by Gavin M
Trading is difficult enough. You have to manage your emotional and mental states while trying to ensure that your hard-earned money actually yields something worthwhile. This is why you must find a way to really find peace in what you are doing. It's easier said than done, I know.
Emotions run high as you put money into the market. The market itself already is cheating. This has already been proven by a lot of people out there. So let's explore some key factors that pose as significant challenges to your success as a trader.
Externally, your main opponent is the incessant noise from market 'experts'. Sadly, a lot of big funds listen to these experts and they position accordingly. This further distorts the market. You must find a way to quiet the noise and find your sweet spot as they say.
Internally, your main enemy is yourself. You are greedy, optimistic and scared all at the same time. How do you manage your emotions? How do you cope with a losing trade? We all have losing trades. We think the market goes a certain way, we position accordingly and then it does not. We end up with a loss, small or big and we punish ourselves further.
We all grapple with these issues. Those of us who trade this ridiculously manipulated market daily know the emotions all too well. The stress can be managed but only if you accept reality as it is. In the end, your success largely depends on how you manage your perception of the markets and trading in general.
by Gavin M.
It is a question I get almost every week - why do you charge such atrocious fees to teach someone how to trade? The question has way too many answers but I will do my best to give you the best reasons.
Let's begin with my personality. I am a million personalities in one. I can't stand still and I definitely am very impatient. Impatience is not a trait of a great mentor. We already know this. When one decides to mentor another, you have to have the patience to build that pupil's confidence and keep catching them when they fall. This takes TIME. Time is MONEY. Each time I spend with a student is time I spend AWAY from the markets. Because of this, I need to be compensated for my time.
We then move on to dealing with the personality of your student. You aren't really sure if they are cut out for trading until you take them out for a test drive in the markets. It's kind of a lot like a job interview. You feel good about their answers and then when you actually see their job performance, you suddenly think you hired the wrong person. There isn't a series of questions you can ask in the beginning to filter the good from the bad.
Lastly, the deconstruction process takes time. Deconstructing a person's perception of trading is the single hardest things to do. Most people who come to us wanting to learn have their own beliefs in the markets that we have to reshape. Habits have to be removed. Ideas have to be modified and this whole thing takes time.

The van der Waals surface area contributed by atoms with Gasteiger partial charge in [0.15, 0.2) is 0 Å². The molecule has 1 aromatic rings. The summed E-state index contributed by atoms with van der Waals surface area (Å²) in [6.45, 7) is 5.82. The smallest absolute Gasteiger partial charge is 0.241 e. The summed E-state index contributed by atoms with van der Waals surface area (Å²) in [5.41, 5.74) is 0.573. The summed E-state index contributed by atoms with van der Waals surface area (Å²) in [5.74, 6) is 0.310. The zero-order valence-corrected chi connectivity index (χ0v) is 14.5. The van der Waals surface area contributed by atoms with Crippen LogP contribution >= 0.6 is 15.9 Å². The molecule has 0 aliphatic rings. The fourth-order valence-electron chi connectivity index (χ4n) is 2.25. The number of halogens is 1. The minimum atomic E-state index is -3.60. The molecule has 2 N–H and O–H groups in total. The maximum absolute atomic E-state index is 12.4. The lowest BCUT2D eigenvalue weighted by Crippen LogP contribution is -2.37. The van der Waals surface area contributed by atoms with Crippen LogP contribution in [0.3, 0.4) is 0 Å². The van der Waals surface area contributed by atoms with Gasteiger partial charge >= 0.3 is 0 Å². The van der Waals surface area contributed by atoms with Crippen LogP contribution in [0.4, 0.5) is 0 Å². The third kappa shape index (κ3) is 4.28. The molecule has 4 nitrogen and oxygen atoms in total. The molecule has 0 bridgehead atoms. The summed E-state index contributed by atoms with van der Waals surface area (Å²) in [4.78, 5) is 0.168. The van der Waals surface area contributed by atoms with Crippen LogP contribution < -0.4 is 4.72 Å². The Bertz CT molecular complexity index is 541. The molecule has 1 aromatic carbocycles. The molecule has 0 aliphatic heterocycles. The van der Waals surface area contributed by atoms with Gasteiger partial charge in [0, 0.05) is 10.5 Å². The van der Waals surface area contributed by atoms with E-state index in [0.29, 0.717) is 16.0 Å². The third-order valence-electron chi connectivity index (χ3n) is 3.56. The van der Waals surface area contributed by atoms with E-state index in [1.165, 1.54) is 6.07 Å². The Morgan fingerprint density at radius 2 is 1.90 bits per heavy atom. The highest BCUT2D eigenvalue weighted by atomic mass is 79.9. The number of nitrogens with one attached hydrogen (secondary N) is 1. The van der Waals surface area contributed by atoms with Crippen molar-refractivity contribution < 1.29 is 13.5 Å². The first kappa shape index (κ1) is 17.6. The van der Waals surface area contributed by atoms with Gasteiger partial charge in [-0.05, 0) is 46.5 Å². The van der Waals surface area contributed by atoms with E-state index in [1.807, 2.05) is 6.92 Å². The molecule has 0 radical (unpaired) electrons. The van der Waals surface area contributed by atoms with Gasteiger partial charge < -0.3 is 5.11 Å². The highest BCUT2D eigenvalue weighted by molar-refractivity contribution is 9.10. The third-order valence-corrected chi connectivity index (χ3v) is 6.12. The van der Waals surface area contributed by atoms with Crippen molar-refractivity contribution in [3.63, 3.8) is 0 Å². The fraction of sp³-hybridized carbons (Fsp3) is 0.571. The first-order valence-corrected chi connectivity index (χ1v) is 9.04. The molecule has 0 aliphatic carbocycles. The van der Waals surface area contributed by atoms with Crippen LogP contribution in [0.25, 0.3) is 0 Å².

You can already see that at the core of any training is TIME. People need time to remove old beliefs, open their minds and be ready to accept new ideas. As an active trader, any time I spend away from the markets is lost income for me. With the income I generate as a daytrader far superior than that of mentorship, I have to be sure that any student who wants to learn from me is making it worth my while.
You may read this and think I'm such a big condescending a-hole. Perhaps I am. But you have to see things from my perspective. I am a super active trader who, if at all possible, do not want to take time away from the markets to teach some person how to trade. This is why I charge that much. I cannot do what Mike or Corey does - being super patient with the students they have and getting paid so less.
I always see things through a financial cost-benefit perspective. Averaging $20,000 a day trading and charging $30,000 or $50,000 to teach someone how to trade for a month, look at the missed opportunity I will have. Making $400,000 a month from trading and giving up some of those gains to get paid $50,000 is really not a great investment.
Put it this way - charging $7,000 to train someone for a month when I make $20,000 a day, this whole idea now sounds funny isn't it? So the next time you look through our rates and think they look so expensive, think about what that trader is giving up in order to actually share with you his or her market knowledge. That trader is giving up precious time and opportunities to trade so that you can at least get to a level of profitability.
We are not in the business of gouging people. We definitely have taken in far fewer students than we normally did in the past few years. We are shifting to crash courses because we simply do not have the time to spend one or two months with students and make them into the traders they want to be.
I will always believe what my mentor said a long, long time ago: If you want something bad enough, you don't make excuses - you just go and do whatever it takes to get it.
Traders from Equity Sense will be writing on this blog on positions and other market-related things.